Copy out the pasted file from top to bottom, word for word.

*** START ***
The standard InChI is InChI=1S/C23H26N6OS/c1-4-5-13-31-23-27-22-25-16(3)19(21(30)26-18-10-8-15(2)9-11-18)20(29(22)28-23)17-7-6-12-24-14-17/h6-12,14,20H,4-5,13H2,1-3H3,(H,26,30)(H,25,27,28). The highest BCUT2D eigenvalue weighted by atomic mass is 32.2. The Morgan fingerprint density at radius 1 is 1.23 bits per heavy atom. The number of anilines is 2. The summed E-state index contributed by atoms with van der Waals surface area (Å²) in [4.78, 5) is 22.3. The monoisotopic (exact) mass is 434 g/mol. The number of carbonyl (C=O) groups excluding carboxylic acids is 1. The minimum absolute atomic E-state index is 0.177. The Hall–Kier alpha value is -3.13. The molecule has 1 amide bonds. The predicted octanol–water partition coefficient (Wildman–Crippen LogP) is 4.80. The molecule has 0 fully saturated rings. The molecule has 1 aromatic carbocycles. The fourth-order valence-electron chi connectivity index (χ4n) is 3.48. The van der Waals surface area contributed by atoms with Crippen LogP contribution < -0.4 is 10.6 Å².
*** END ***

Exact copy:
The standard InChI is InChI=1S/C23H26N6OS/c1-4-5-13-31-23-27-22-25-16(3)19(21(30)26-18-10-8-15(2)9-11-18)20(29(22)28-23)17-7-6-12-24-14-17/h6-12,14,20H,4-5,13H2,1-3H3,(H,26,30)(H,25,27,28). The highest BCUT2D eigenvalue weighted by atomic mass is 32.2. The Morgan fingerprint density at radius 1 is 1.23 bits per heavy atom. The number of anilines is 2. The summed E-state index contributed by atoms with van der Waals surface area (Å²) in [4.78, 5) is 22.3. The monoisotopic (exact) mass is 434 g/mol. The number of carbonyl (C=O) groups excluding carboxylic acids is 1. The minimum absolute atomic E-state index is 0.177. The Hall–Kier alpha value is -3.13. The molecule has 1 amide bonds. The predicted octanol–water partition coefficient (Wildman–Crippen LogP) is 4.80. The molecule has 0 fully saturated rings. The molecule has 1 aromatic carbocycles. The fourth-order valence-electron chi connectivity index (χ4n) is 3.48. The van der Waals surface area contributed by atoms with Crippen LogP contribution < -0.4 is 10.6 Å².